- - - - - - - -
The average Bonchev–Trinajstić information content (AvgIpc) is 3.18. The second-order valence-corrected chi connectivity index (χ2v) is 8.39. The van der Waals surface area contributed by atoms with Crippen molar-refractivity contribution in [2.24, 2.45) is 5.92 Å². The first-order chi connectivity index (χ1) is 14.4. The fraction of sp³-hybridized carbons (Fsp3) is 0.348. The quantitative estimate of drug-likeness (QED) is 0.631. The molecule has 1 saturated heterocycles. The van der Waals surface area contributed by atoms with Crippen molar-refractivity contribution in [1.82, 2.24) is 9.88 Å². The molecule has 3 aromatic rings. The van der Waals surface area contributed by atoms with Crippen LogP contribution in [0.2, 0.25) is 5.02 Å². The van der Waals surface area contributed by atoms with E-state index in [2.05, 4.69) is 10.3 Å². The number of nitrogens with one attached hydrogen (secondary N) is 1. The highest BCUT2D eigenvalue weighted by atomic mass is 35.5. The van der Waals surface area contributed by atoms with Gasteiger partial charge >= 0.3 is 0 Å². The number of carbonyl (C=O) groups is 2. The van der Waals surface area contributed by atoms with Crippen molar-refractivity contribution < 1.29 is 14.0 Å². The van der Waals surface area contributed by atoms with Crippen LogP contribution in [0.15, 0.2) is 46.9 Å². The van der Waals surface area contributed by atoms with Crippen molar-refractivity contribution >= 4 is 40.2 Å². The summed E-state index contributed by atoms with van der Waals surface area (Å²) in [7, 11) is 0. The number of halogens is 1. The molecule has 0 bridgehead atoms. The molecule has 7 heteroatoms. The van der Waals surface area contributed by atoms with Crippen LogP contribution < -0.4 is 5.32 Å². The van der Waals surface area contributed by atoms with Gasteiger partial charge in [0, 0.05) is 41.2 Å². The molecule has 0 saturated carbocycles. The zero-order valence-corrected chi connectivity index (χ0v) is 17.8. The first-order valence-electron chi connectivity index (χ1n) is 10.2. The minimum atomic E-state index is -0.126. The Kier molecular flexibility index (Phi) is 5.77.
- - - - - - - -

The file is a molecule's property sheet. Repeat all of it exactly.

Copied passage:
The average Bonchev–Trinajstić information content (AvgIpc) is 3.18. The second-order valence-corrected chi connectivity index (χ2v) is 8.39. The van der Waals surface area contributed by atoms with Crippen molar-refractivity contribution in [2.24, 2.45) is 5.92 Å². The first-order chi connectivity index (χ1) is 14.4. The fraction of sp³-hybridized carbons (Fsp3) is 0.348. The quantitative estimate of drug-likeness (QED) is 0.631. The molecule has 1 saturated heterocycles. The van der Waals surface area contributed by atoms with Crippen molar-refractivity contribution in [1.82, 2.24) is 9.88 Å². The molecule has 3 aromatic rings. The van der Waals surface area contributed by atoms with Crippen LogP contribution in [0.2, 0.25) is 5.02 Å². The van der Waals surface area contributed by atoms with E-state index in [2.05, 4.69) is 10.3 Å². The number of nitrogens with one attached hydrogen (secondary N) is 1. The highest BCUT2D eigenvalue weighted by atomic mass is 35.5. The van der Waals surface area contributed by atoms with Gasteiger partial charge >= 0.3 is 0 Å². The number of carbonyl (C=O) groups is 2. The van der Waals surface area contributed by atoms with Crippen molar-refractivity contribution < 1.29 is 14.0 Å². The van der Waals surface area contributed by atoms with Crippen LogP contribution in [0.15, 0.2) is 46.9 Å². The van der Waals surface area contributed by atoms with Crippen molar-refractivity contribution >= 4 is 40.2 Å². The summed E-state index contributed by atoms with van der Waals surface area (Å²) in [7, 11) is 0. The number of halogens is 1. The molecule has 0 bridgehead atoms. The molecule has 7 heteroatoms. The van der Waals surface area contributed by atoms with Crippen LogP contribution < -0.4 is 5.32 Å². The van der Waals surface area contributed by atoms with Gasteiger partial charge in [0, 0.05) is 41.2 Å². The molecule has 0 saturated carbocycles. The zero-order valence-corrected chi connectivity index (χ0v) is 17.8. The first-order valence-electron chi connectivity index (χ1n) is 10.2. The minimum atomic E-state index is -0.126. The Kier molecular flexibility index (Phi) is 5.77.